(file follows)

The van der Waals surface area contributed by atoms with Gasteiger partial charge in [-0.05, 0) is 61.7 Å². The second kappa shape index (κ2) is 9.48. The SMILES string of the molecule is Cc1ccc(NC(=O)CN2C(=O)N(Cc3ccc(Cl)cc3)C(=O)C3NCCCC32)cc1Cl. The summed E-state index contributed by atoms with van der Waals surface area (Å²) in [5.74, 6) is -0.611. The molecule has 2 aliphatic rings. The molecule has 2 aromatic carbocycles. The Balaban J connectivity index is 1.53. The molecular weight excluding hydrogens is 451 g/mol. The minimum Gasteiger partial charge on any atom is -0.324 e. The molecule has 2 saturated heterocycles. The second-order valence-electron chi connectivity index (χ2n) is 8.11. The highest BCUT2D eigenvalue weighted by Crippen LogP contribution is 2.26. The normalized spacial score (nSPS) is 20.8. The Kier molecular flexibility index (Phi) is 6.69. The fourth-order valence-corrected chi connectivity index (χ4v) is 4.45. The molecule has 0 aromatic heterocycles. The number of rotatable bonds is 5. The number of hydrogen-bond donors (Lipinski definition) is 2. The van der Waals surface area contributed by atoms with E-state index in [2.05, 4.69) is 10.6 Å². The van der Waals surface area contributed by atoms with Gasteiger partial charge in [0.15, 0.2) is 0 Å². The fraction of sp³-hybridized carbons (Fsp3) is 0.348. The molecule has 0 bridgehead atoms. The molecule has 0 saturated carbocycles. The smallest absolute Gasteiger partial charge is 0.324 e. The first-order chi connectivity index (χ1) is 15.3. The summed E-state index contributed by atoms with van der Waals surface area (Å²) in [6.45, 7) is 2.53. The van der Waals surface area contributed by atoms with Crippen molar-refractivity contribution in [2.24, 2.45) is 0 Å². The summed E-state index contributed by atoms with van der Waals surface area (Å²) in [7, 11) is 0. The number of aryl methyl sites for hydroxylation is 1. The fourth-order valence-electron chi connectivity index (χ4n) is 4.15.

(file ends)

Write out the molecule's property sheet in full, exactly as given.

The van der Waals surface area contributed by atoms with Gasteiger partial charge in [-0.05, 0) is 61.7 Å². The second kappa shape index (κ2) is 9.48. The SMILES string of the molecule is Cc1ccc(NC(=O)CN2C(=O)N(Cc3ccc(Cl)cc3)C(=O)C3NCCCC32)cc1Cl. The summed E-state index contributed by atoms with van der Waals surface area (Å²) in [5.74, 6) is -0.611. The molecule has 2 aliphatic rings. The molecule has 2 aromatic carbocycles. The Balaban J connectivity index is 1.53. The molecular weight excluding hydrogens is 451 g/mol. The minimum Gasteiger partial charge on any atom is -0.324 e. The molecule has 2 saturated heterocycles. The second-order valence-electron chi connectivity index (χ2n) is 8.11. The highest BCUT2D eigenvalue weighted by Crippen LogP contribution is 2.26. The normalized spacial score (nSPS) is 20.8. The Kier molecular flexibility index (Phi) is 6.69. The fourth-order valence-corrected chi connectivity index (χ4v) is 4.45. The molecule has 0 aromatic heterocycles. The number of rotatable bonds is 5. The number of hydrogen-bond donors (Lipinski definition) is 2. The van der Waals surface area contributed by atoms with E-state index in [2.05, 4.69) is 10.6 Å². The van der Waals surface area contributed by atoms with Gasteiger partial charge in [0.15, 0.2) is 0 Å². The fraction of sp³-hybridized carbons (Fsp3) is 0.348. The molecule has 0 bridgehead atoms. The molecule has 0 saturated carbocycles. The smallest absolute Gasteiger partial charge is 0.324 e. The first-order chi connectivity index (χ1) is 15.3. The summed E-state index contributed by atoms with van der Waals surface area (Å²) in [6.45, 7) is 2.53. The van der Waals surface area contributed by atoms with Crippen molar-refractivity contribution in [2.24, 2.45) is 0 Å². The summed E-state index contributed by atoms with van der Waals surface area (Å²) in [7, 11) is 0. The number of aryl methyl sites for hydroxylation is 1. The fourth-order valence-electron chi connectivity index (χ4n) is 4.15.